The Townley Discobolus
- The Townley Discobolus
The Discobolus: marble statue of an athlete stooping to throw the discus. One of several Roman copies made of a lost bronze original made in the 5th century BC by the sculptor Myron. The head is wrongly restored and should be turned to watch the discus.
- Excavated/Findspot: Hadrian's Villa
- (Europe,Italy,Lazio,Tivoli (Lazio),Hadrian's Villa (Tivoli))
- Height: 1.7 metres
- Height: 1690 millimetres
- Width: 1050 millimetres
- Depth: 630 millimetres
The Townley Discobolus, a Graeco-Roman copy of a fifth-century BC bronze statue, was excavated at Hadrian's Villa at Tivoli near Rome in 1791, and purchased by the dealer Thomas Jenkins the following year. After restoration by Carlo Albacini it was offered for sale in England and purchased by Charles Townley for the considerable sum of £400.
Jenkins assured Townley that in form and quality the Discobolus was comparable to the famous version owned by the Massimo family, which had been discovered ten years before and which the antiquarian Carlo Fea had since identified as a copy of the famous statue by the Greek sculptor Myron. Although the head of Townley's statue had been broken off, Jenkins claimed that it had been discovered lying beside the torso on the site, writing to Townley on 27 September 1794: 'The Head of Your Statue was not only found with it, but I believe You will See it is Precisely the Same Vein of Marble, that in Rome, there never was the slightest doubt of its authenticity'.
Townley remained worried, however, on several points, and upon its arrival in London in 1794 he wrote to Jenkins, asking why the head of his statue faced outwards, and was not turned back to observe the discus, as in the Massimo version. Jenkins consulted the papal antiquary Visconti, who produced an elaborate theory, arguing that the posture of the Massimo Discobolus was 'forced, & Certainly disgusting to the Sight', and that the artist of Townley's statue had simply improved Myron's defective pose.
Soon afterwards another headless torso of a discobolus was excavated at the same site and was acquired by Visconti for the papal collection at the Vatican; when a modern head was provided for it Visconti chose to base the restoration on the Townley forgery, rather than on the authentic statue in the Massimo collection.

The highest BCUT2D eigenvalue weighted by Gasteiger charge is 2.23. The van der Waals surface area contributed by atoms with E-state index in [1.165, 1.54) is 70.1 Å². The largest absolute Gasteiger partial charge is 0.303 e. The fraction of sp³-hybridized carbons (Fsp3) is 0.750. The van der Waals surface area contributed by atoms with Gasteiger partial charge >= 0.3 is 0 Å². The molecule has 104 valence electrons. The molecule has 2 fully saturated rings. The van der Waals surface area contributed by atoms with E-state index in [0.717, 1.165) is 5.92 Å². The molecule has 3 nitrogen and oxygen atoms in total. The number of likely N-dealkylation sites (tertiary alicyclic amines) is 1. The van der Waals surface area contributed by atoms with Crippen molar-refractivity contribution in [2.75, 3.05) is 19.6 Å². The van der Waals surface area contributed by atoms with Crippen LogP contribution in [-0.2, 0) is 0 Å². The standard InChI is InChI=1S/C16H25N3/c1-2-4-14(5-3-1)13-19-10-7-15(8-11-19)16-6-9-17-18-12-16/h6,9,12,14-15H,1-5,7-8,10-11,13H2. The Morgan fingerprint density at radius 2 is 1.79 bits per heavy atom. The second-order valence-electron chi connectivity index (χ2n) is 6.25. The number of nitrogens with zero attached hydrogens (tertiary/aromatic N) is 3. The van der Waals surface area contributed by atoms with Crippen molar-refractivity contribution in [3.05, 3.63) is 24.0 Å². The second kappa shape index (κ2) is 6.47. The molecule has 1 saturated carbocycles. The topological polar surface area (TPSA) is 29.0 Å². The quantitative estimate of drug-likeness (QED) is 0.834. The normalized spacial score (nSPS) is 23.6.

It seems clear that the head of the Discobolus is not original to the torso. Nevertheless, it is unquestionably antique and has been matched with consummate skill. The head is of the same Carrara statuary marble and does, indeed, have the same veining as the torso, although it is obviously reworked; it is probable that the two statues which provided the head and torso originated from the same quarry at Carrara.
This is an interesting example of a forgery being given legitimacy by academic experts, and itself becoming an admired prototype; although Richard Payne Knight published the head as a foreign addition in 1809, the British Museum itself attempted to deny the fact as late as 1861.
Literature: R. Payne Knight, Specimens of Ancient Sculpture, London 1809, pl. xxix; A. H. Smith, A Catalogue of Sculpture in the Department of Greek and Roman Antiquities. British Museum I, London 1890, pp. 90-1; S. Howard, 'Some Eighteenth-Century Restorations of Myron's "Discobolus",' Journal of the Warburg and Courtauld Institutes 25 (1962), pp. 330-4; F. Haskell & N. Penny, Taste and the Antique: the lure of classical sculpture 1500-1900, New Haven & London 1981, pp. 199-202; J. Raeder, Die statuarische Ausstattung der Villa Hadriana bei Tivoli, Frankfurt 1983, p. 38; B. Cook, The Townley Marbles, London 1985, pp. 43-5.
1980 5 Jun- 26 Oct, London, BM, The Ancient Olympic Games
2008 1 May-12 Jul, Shanghai, The Ancient Olympic Games
2008 2 Aug-31 Sep, Hong Kong, The Ancient Olympic Games
2009 2 Apr-13 Oct, Alicante, The Body Beautiful in Ancient Greek Art and Thought
2010 30 Apr-30 Aug, Seoul, National Museum of Korea, The Body Beautiful in Ancient Greek Art and Thought 2010-2011 15 Oct-07 Feb, Taipei, The National Palace Museum, The Body Beautiful in Ancient Greek Art and Thought
2010-2011, 11 Mar-12 Jun, Kobe City Museum, The Body Beautiful in Ancient Greek Art and Thought
2011, 4 July-25 Sept, Tokyo, The National Museum of Western Art, The Body Beautiful in Ancient Greek Art and Thought
2011 - 2012, 25 October-12 February, Mexico City, National Anthropological Museum, The Body Beautiful in Ancient Greek Art and Thought
2012-2013 6 October- 6 January, Portland Art Museum, The Body Beautiful in Ancient Greek Art and Thought
2013, 6 October- 6 May – 6 Oct, Dallas Museum of Art, The Body Beautiful in Ancient Greek Art and Thought
Greek & Roman Antiquities
Object reference number: GAA8796